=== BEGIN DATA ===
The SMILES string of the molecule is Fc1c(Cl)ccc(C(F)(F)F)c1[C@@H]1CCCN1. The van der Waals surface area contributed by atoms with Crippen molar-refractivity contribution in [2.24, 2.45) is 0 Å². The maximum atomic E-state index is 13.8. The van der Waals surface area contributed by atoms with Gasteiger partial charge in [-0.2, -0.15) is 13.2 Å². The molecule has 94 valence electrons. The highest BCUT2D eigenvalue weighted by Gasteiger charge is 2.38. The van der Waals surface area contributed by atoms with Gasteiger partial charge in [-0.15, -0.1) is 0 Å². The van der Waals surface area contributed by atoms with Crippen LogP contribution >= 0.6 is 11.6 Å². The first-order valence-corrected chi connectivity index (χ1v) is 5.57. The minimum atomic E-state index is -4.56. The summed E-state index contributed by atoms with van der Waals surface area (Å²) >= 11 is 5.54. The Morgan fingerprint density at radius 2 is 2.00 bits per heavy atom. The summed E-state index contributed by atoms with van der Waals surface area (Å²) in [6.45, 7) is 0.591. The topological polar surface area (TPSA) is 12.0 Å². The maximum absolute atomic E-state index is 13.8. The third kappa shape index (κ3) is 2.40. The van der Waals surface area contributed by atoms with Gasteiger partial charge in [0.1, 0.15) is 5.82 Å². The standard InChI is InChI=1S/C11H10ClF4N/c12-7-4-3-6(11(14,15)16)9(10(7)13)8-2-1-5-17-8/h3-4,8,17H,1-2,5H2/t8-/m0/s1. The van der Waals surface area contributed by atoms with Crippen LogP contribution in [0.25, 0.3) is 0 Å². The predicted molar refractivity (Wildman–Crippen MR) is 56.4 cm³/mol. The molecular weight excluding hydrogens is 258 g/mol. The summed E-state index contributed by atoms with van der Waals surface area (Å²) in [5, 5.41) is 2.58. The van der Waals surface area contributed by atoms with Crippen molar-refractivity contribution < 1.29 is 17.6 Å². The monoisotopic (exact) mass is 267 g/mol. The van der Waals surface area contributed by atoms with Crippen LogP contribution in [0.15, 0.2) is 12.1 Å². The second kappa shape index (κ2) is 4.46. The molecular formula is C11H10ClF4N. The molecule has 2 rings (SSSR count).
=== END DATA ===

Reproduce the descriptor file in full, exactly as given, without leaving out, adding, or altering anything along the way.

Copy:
The SMILES string of the molecule is Fc1c(Cl)ccc(C(F)(F)F)c1[C@@H]1CCCN1. The van der Waals surface area contributed by atoms with Crippen molar-refractivity contribution in [2.24, 2.45) is 0 Å². The maximum atomic E-state index is 13.8. The van der Waals surface area contributed by atoms with Gasteiger partial charge in [-0.2, -0.15) is 13.2 Å². The molecule has 94 valence electrons. The highest BCUT2D eigenvalue weighted by Gasteiger charge is 2.38. The van der Waals surface area contributed by atoms with Gasteiger partial charge in [-0.15, -0.1) is 0 Å². The van der Waals surface area contributed by atoms with Crippen LogP contribution >= 0.6 is 11.6 Å². The first-order valence-corrected chi connectivity index (χ1v) is 5.57. The minimum atomic E-state index is -4.56. The summed E-state index contributed by atoms with van der Waals surface area (Å²) >= 11 is 5.54. The Morgan fingerprint density at radius 2 is 2.00 bits per heavy atom. The summed E-state index contributed by atoms with van der Waals surface area (Å²) in [6.45, 7) is 0.591. The topological polar surface area (TPSA) is 12.0 Å². The maximum absolute atomic E-state index is 13.8. The third kappa shape index (κ3) is 2.40. The van der Waals surface area contributed by atoms with Gasteiger partial charge in [0.1, 0.15) is 5.82 Å². The standard InChI is InChI=1S/C11H10ClF4N/c12-7-4-3-6(11(14,15)16)9(10(7)13)8-2-1-5-17-8/h3-4,8,17H,1-2,5H2/t8-/m0/s1. The van der Waals surface area contributed by atoms with Crippen LogP contribution in [0.25, 0.3) is 0 Å². The predicted molar refractivity (Wildman–Crippen MR) is 56.4 cm³/mol. The molecular weight excluding hydrogens is 258 g/mol. The summed E-state index contributed by atoms with van der Waals surface area (Å²) in [5, 5.41) is 2.58. The van der Waals surface area contributed by atoms with Crippen molar-refractivity contribution < 1.29 is 17.6 Å². The monoisotopic (exact) mass is 267 g/mol. The van der Waals surface area contributed by atoms with Crippen LogP contribution in [0.15, 0.2) is 12.1 Å². The second kappa shape index (κ2) is 4.46. The molecular formula is C11H10ClF4N. The molecule has 2 rings (SSSR count).